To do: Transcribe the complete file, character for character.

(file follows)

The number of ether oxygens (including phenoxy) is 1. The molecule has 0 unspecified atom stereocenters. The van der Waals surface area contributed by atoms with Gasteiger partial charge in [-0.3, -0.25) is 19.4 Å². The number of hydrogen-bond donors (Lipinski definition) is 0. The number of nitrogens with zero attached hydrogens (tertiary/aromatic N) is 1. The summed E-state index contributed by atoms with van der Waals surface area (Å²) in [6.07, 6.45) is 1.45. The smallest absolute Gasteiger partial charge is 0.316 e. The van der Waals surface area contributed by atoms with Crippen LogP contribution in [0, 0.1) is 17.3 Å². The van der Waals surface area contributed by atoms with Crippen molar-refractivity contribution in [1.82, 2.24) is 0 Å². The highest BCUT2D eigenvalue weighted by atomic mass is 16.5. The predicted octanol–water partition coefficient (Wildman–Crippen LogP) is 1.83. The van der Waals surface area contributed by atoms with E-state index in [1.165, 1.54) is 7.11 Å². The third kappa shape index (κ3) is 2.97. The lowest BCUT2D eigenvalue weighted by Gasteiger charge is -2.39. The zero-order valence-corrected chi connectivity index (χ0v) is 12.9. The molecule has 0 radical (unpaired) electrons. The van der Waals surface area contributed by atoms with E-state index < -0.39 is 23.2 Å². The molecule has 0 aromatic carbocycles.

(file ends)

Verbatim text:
The number of ether oxygens (including phenoxy) is 1. The molecule has 0 unspecified atom stereocenters. The van der Waals surface area contributed by atoms with Gasteiger partial charge in [-0.3, -0.25) is 19.4 Å². The number of hydrogen-bond donors (Lipinski definition) is 0. The number of nitrogens with zero attached hydrogens (tertiary/aromatic N) is 1. The summed E-state index contributed by atoms with van der Waals surface area (Å²) in [6.07, 6.45) is 1.45. The smallest absolute Gasteiger partial charge is 0.316 e. The van der Waals surface area contributed by atoms with Crippen LogP contribution in [0, 0.1) is 17.3 Å². The van der Waals surface area contributed by atoms with Crippen molar-refractivity contribution in [1.82, 2.24) is 0 Å². The highest BCUT2D eigenvalue weighted by atomic mass is 16.5. The predicted octanol–water partition coefficient (Wildman–Crippen LogP) is 1.83. The van der Waals surface area contributed by atoms with E-state index in [1.165, 1.54) is 7.11 Å². The third kappa shape index (κ3) is 2.97. The lowest BCUT2D eigenvalue weighted by Gasteiger charge is -2.39. The zero-order valence-corrected chi connectivity index (χ0v) is 12.9. The molecule has 0 radical (unpaired) electrons. The van der Waals surface area contributed by atoms with E-state index < -0.39 is 23.2 Å². The molecule has 0 aromatic carbocycles.